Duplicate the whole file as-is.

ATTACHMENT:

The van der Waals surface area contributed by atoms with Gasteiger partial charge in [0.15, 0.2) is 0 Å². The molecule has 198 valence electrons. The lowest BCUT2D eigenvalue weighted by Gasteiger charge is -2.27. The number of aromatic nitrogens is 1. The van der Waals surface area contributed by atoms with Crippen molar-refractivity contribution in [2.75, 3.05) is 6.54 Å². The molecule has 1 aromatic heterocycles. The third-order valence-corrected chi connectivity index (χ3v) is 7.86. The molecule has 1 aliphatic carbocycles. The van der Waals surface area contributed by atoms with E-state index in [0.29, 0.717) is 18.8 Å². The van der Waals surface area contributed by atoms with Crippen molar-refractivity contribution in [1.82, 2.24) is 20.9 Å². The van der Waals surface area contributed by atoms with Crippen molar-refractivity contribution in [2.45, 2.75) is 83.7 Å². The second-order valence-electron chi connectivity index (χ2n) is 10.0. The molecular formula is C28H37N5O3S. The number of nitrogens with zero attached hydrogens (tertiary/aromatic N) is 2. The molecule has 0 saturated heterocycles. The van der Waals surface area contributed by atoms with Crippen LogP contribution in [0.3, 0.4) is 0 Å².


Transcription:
The van der Waals surface area contributed by atoms with Gasteiger partial charge in [0.15, 0.2) is 0 Å². The molecule has 198 valence electrons. The lowest BCUT2D eigenvalue weighted by Gasteiger charge is -2.27. The number of aromatic nitrogens is 1. The van der Waals surface area contributed by atoms with Crippen molar-refractivity contribution in [2.75, 3.05) is 6.54 Å². The molecule has 1 aromatic heterocycles. The third-order valence-corrected chi connectivity index (χ3v) is 7.86. The molecule has 1 aliphatic carbocycles. The van der Waals surface area contributed by atoms with E-state index in [0.29, 0.717) is 18.8 Å². The van der Waals surface area contributed by atoms with Crippen molar-refractivity contribution in [1.82, 2.24) is 20.9 Å². The van der Waals surface area contributed by atoms with Crippen molar-refractivity contribution in [2.45, 2.75) is 83.7 Å². The second-order valence-electron chi connectivity index (χ2n) is 10.0. The molecular formula is C28H37N5O3S. The number of nitrogens with zero attached hydrogens (tertiary/aromatic N) is 2. The molecule has 0 saturated heterocycles. The van der Waals surface area contributed by atoms with Crippen LogP contribution in [0.3, 0.4) is 0 Å².